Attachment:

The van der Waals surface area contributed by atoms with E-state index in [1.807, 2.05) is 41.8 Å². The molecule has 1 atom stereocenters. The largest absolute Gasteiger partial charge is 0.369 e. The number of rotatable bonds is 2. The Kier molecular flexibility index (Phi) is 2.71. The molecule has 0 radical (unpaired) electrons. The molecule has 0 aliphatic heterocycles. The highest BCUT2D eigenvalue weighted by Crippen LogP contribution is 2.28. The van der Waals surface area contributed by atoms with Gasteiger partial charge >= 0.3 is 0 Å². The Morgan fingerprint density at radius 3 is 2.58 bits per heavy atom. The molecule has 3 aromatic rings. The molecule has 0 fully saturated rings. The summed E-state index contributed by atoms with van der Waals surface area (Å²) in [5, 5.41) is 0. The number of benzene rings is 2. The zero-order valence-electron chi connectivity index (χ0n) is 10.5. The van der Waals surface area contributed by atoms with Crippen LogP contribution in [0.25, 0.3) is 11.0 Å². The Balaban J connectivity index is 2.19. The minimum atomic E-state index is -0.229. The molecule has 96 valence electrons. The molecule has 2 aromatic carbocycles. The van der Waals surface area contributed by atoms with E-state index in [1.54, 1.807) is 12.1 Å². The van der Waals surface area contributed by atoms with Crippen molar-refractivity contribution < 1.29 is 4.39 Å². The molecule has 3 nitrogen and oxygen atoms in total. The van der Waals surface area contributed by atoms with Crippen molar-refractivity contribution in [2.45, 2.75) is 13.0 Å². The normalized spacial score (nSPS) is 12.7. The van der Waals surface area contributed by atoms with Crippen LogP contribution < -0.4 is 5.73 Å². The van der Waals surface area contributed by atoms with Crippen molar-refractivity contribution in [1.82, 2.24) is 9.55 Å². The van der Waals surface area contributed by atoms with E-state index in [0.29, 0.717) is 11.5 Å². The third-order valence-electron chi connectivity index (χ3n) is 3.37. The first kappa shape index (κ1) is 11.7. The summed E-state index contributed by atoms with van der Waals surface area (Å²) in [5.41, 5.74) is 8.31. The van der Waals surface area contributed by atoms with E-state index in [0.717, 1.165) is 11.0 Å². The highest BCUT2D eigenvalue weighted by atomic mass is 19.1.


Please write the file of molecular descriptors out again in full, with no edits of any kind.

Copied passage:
The van der Waals surface area contributed by atoms with E-state index in [1.807, 2.05) is 41.8 Å². The molecule has 1 atom stereocenters. The largest absolute Gasteiger partial charge is 0.369 e. The number of rotatable bonds is 2. The Kier molecular flexibility index (Phi) is 2.71. The molecule has 0 radical (unpaired) electrons. The molecule has 0 aliphatic heterocycles. The highest BCUT2D eigenvalue weighted by Crippen LogP contribution is 2.28. The van der Waals surface area contributed by atoms with Gasteiger partial charge >= 0.3 is 0 Å². The Morgan fingerprint density at radius 3 is 2.58 bits per heavy atom. The molecule has 3 aromatic rings. The molecule has 0 fully saturated rings. The summed E-state index contributed by atoms with van der Waals surface area (Å²) in [5, 5.41) is 0. The number of benzene rings is 2. The zero-order valence-electron chi connectivity index (χ0n) is 10.5. The van der Waals surface area contributed by atoms with Crippen LogP contribution in [0.25, 0.3) is 11.0 Å². The Balaban J connectivity index is 2.19. The minimum atomic E-state index is -0.229. The molecule has 96 valence electrons. The molecule has 2 aromatic carbocycles. The van der Waals surface area contributed by atoms with E-state index in [1.54, 1.807) is 12.1 Å². The van der Waals surface area contributed by atoms with Crippen molar-refractivity contribution < 1.29 is 4.39 Å². The molecule has 3 nitrogen and oxygen atoms in total. The van der Waals surface area contributed by atoms with Crippen molar-refractivity contribution in [2.45, 2.75) is 13.0 Å². The normalized spacial score (nSPS) is 12.7. The van der Waals surface area contributed by atoms with Crippen LogP contribution < -0.4 is 5.73 Å². The van der Waals surface area contributed by atoms with Crippen molar-refractivity contribution in [1.82, 2.24) is 9.55 Å². The van der Waals surface area contributed by atoms with E-state index in [0.29, 0.717) is 11.5 Å². The third-order valence-electron chi connectivity index (χ3n) is 3.37. The first kappa shape index (κ1) is 11.7. The summed E-state index contributed by atoms with van der Waals surface area (Å²) in [5.41, 5.74) is 8.31. The van der Waals surface area contributed by atoms with E-state index in [0.717, 1.165) is 11.0 Å². The highest BCUT2D eigenvalue weighted by atomic mass is 19.1.